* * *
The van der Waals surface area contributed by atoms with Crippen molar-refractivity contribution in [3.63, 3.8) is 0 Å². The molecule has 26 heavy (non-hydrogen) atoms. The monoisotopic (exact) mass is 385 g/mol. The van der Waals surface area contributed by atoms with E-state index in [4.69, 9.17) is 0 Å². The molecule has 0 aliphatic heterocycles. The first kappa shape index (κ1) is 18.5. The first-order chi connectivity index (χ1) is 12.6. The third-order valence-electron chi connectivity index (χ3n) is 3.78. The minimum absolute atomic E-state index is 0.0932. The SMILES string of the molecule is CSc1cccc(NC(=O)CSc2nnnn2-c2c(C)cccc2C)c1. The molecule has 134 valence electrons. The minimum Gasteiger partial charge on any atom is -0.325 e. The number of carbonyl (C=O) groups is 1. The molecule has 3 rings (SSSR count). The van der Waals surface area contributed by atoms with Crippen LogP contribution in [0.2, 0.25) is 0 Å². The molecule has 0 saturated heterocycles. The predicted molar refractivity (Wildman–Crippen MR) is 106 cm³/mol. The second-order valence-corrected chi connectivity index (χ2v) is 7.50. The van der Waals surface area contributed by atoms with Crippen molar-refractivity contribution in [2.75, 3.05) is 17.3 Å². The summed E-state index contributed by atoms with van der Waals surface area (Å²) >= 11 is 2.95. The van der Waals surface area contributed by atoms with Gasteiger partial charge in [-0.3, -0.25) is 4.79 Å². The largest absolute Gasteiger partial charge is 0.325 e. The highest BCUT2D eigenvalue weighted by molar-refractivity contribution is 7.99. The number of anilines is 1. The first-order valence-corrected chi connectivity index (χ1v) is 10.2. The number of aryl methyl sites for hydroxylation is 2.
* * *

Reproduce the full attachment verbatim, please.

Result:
The van der Waals surface area contributed by atoms with Crippen molar-refractivity contribution in [3.63, 3.8) is 0 Å². The molecule has 26 heavy (non-hydrogen) atoms. The monoisotopic (exact) mass is 385 g/mol. The van der Waals surface area contributed by atoms with E-state index in [4.69, 9.17) is 0 Å². The molecule has 0 aliphatic heterocycles. The first kappa shape index (κ1) is 18.5. The first-order chi connectivity index (χ1) is 12.6. The third-order valence-electron chi connectivity index (χ3n) is 3.78. The minimum absolute atomic E-state index is 0.0932. The SMILES string of the molecule is CSc1cccc(NC(=O)CSc2nnnn2-c2c(C)cccc2C)c1. The molecule has 134 valence electrons. The minimum Gasteiger partial charge on any atom is -0.325 e. The number of carbonyl (C=O) groups is 1. The molecule has 3 rings (SSSR count). The van der Waals surface area contributed by atoms with Crippen LogP contribution in [0.2, 0.25) is 0 Å². The molecule has 0 saturated heterocycles. The predicted molar refractivity (Wildman–Crippen MR) is 106 cm³/mol. The second-order valence-corrected chi connectivity index (χ2v) is 7.50. The van der Waals surface area contributed by atoms with Crippen molar-refractivity contribution in [2.75, 3.05) is 17.3 Å². The summed E-state index contributed by atoms with van der Waals surface area (Å²) >= 11 is 2.95. The van der Waals surface area contributed by atoms with Gasteiger partial charge in [-0.3, -0.25) is 4.79 Å². The largest absolute Gasteiger partial charge is 0.325 e. The highest BCUT2D eigenvalue weighted by molar-refractivity contribution is 7.99. The number of anilines is 1. The first-order valence-corrected chi connectivity index (χ1v) is 10.2. The number of aryl methyl sites for hydroxylation is 2.